Thou shalt not covet thy neighbour’s house, part 2

(… continued from Thou shalt not covet thy neighbour’s house, part 1, posted on 12 Sep 2014).

So why does the Government think that it needs the “new and unprecedented general power” with which Clause 47 of the HS2 Phase 1 hybrid Bill will empower the Secretary of State for Transport?

The justification, in so far as there is one, may be found in one of the High Speed Two information papers that have been issued to respond, in a general way, to many of the issues that have been raised by petitioners against the hybrid Bill. Paper C.11 in this series, bearing the title Regeneration, Compulsory Purchase Policy and Over Site Development, is the one that we must consult, and specifically section 3 of that document.

That information paper helpfully explains that the Government is looking to local authorities with responsibility for areas surrounding stations and depots that would be developed for HS2 to ensure that “the optimum regeneration proposals” are brought forward for those locations “at the earliest opportunity”. The paper assures us that “local authorities will wish to ensure that such regeneration proposals come forward in a cohesive, comprehensive manner rather than in a piecemeal or opportunistic way”.

The information paper informs that that one factor that local authorities will need to ensure is in place is that “there is appropriate provision of land in the surrounding vicinity of stations and depots and that it is appropriately packaged to achieve the wider ambitions of the area”. The information paper concedes that a local authority has the power of compulsory purchase granted by Part 9 of the Town and Country Planning Act 1990 (TCPA) to facilitate the acquisition of the land in such circumstances. Specifically, section 226, subsection (1) of the TCPA permits such purchase “if the authority think that the acquisition will facilitate the carrying out of development, re-development or improvement on or in relation to the land” subject to certain conditions.

The information paper goes on to suggest that there may “be circumstances where local authorities are unable or face very challenging practical difficulties in using their compulsory purchase powers”. The paper actually identifies only one of these circumstances, which is “where the required land falls within the boundaries of more than one authority”. If there are other, unidentified, circumstances then I think that it is a reasonable assumption that these fall within the restrictions that are specifically included in the requirements of the TCPA and which are, presumably intended as safeguards against the overzealous, or inappropriate, use of Compulsory Purchase Order (CPO) powers.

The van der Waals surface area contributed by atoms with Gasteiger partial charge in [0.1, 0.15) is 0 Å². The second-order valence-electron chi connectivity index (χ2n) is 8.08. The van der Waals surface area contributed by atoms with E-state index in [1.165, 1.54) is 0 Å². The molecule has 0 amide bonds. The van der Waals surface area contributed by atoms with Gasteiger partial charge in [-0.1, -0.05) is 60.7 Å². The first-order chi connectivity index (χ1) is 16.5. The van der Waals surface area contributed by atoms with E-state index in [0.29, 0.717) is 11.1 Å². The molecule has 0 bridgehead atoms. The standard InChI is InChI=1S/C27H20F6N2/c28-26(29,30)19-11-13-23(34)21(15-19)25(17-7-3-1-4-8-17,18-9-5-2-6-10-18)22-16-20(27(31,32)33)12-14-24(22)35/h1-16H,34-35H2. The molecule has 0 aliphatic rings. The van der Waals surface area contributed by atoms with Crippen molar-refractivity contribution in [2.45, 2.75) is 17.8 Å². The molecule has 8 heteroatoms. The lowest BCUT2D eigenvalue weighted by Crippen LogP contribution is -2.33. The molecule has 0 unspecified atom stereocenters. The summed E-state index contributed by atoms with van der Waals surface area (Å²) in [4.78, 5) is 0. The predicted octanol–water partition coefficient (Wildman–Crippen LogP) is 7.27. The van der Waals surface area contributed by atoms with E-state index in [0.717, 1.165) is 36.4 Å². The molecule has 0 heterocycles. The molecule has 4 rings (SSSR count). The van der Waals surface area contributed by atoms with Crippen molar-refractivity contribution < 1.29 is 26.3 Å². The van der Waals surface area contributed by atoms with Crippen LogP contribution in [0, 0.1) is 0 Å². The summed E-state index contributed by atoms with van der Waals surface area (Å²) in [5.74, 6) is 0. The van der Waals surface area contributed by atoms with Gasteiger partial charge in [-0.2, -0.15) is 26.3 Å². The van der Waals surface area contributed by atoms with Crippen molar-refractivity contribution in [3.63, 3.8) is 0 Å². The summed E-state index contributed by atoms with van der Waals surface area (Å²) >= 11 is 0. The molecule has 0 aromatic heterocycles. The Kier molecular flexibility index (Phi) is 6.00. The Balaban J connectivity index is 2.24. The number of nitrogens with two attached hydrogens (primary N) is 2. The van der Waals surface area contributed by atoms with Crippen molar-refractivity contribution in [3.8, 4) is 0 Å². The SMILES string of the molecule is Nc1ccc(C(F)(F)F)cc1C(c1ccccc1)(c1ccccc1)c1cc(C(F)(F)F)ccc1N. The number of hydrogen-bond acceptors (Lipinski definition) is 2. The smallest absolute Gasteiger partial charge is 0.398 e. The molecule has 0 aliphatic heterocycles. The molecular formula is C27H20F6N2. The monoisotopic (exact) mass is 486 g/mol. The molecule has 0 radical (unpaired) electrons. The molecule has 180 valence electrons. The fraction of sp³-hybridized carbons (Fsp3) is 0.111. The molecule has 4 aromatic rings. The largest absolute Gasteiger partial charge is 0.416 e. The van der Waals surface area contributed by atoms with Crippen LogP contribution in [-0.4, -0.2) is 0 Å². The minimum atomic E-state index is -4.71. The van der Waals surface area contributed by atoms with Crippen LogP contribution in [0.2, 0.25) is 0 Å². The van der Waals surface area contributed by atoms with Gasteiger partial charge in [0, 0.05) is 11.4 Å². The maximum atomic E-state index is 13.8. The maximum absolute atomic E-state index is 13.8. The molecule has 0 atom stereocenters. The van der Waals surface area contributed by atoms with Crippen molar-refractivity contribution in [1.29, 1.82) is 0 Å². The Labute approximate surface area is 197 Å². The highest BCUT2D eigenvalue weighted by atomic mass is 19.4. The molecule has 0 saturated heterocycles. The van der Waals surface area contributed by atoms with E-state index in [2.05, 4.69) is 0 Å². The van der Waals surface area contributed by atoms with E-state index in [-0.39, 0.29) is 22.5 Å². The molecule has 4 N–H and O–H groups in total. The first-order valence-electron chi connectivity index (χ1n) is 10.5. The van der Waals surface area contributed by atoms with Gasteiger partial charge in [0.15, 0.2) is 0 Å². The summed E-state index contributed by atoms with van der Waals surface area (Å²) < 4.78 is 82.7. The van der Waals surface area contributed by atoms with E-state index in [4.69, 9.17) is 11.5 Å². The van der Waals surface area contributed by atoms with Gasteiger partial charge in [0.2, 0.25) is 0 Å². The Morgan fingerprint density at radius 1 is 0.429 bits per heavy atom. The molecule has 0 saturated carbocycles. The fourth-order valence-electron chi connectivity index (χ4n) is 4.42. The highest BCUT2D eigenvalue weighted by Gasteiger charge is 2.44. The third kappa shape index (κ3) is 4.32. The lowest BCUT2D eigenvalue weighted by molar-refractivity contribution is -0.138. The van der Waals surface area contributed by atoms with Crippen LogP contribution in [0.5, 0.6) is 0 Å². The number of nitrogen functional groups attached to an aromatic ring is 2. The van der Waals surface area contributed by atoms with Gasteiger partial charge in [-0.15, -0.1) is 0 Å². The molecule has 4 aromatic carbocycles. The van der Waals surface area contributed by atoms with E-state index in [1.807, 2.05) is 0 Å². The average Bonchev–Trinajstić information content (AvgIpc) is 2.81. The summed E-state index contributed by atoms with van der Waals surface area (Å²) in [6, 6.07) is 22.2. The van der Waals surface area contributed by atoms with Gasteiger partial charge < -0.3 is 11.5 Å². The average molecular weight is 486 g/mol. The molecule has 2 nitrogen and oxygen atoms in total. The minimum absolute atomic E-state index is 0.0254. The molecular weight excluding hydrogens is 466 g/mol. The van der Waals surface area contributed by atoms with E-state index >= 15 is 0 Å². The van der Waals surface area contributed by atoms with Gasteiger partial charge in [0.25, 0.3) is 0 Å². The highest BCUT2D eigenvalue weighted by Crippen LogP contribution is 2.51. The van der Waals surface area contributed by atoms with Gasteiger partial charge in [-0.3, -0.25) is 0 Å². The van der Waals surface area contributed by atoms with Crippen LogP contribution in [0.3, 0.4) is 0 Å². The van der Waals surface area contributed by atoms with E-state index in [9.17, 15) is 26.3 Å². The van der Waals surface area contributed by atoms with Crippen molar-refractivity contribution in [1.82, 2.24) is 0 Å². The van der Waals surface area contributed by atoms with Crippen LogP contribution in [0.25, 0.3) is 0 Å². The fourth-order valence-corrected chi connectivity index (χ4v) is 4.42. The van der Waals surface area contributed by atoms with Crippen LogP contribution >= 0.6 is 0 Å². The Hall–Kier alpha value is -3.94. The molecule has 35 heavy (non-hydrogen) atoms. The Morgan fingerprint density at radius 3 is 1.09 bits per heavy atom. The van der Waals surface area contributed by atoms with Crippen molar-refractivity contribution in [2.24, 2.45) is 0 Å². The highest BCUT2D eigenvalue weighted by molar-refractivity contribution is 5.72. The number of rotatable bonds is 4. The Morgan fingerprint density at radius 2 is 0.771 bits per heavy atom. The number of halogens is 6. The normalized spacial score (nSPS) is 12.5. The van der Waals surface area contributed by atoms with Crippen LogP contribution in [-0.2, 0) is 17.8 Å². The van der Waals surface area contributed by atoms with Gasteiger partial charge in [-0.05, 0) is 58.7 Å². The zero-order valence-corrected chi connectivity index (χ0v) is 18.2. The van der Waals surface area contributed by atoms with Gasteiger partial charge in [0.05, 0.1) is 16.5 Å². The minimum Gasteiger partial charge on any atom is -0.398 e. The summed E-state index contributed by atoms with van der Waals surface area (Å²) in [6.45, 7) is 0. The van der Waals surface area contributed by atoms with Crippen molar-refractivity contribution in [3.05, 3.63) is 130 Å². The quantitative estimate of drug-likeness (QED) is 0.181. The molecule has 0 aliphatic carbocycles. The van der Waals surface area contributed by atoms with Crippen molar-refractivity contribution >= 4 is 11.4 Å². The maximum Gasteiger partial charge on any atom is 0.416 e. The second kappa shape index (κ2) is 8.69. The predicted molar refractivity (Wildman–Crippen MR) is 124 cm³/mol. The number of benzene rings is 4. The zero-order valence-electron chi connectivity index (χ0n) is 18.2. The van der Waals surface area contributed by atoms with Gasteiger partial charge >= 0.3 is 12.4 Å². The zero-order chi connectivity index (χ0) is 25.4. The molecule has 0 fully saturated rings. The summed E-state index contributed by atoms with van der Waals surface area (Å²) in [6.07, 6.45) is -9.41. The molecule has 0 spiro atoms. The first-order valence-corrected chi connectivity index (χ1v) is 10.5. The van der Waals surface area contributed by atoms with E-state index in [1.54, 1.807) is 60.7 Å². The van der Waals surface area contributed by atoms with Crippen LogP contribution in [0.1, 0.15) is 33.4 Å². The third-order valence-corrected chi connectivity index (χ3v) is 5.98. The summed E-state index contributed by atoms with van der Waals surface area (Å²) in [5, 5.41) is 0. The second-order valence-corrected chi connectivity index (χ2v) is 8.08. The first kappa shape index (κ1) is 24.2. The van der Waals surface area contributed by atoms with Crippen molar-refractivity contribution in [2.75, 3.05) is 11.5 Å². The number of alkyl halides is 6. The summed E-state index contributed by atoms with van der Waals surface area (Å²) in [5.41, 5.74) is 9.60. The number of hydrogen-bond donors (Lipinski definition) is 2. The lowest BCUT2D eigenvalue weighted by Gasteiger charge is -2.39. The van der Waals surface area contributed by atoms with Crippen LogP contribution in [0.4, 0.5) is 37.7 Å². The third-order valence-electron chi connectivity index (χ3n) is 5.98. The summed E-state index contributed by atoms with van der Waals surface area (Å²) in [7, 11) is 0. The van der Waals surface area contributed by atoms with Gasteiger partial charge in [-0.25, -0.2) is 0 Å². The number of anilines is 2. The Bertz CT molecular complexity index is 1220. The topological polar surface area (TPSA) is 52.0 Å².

The information paper provides the following clarifications of the powers that will be conferred by Clause 47:

  • The clause is intended to provide a “backstop power” to be used “where other avenues have failed” and would be used by the Secretary of State “with the support and collaboration of the relevant local authorities”.
  • The power will only be used “where there is a compelling case that the use of compulsory purchase is required in the public interest” and not “only because it would be expedient”.
  • The power to make a CPO conferred by the clause will be “subject to the same procedures and safeguards as apply in making other CPOs”. These safeguards include requiring a “compelling case in the public interest” to justify the CPO, the landowner having the right of objection and appeal to an independent inquiry, and the need for the action to be proportional in the light of its impact.

It is this last bullet point that, frankly, has me totally confused. If Clause 47 is intended to be a magic bullet to unblock the process when the provisions of the TCPA have failed, then surely it must go further in some way than that Act otherwise it serves no purpose. In “going further” then it seems very likely that it does not provide as much assurance to the landowner served with a CPO as the TCPA. The information paper appears to fail to address this question.

(To be continued …)

Thou shalt not covet thy neighbour’s house, part 1

It didn’t take long for someone to mention Clause 47 during the proceedings of the HS2 Phase 1 Hybrid Bill Select Committee. The Committee didn’t even manage to get through its first day of hearing petitions without this proposed feature of the HS2 Phase 1 hybrid Bill cropping up; it was first mentioned less than two minutes into the evening session on the first day of the recommencement of public sessions following the summer recess.

The specific part of Clause 47 that proved to be in contention is subsection (1), which states:

  1. If the Secretary of State considers that the construction or operation of Phase One of High Speed 2 gives rise to the opportunity for regeneration or development of any land, the Secretary of State may acquire the land compulsorily.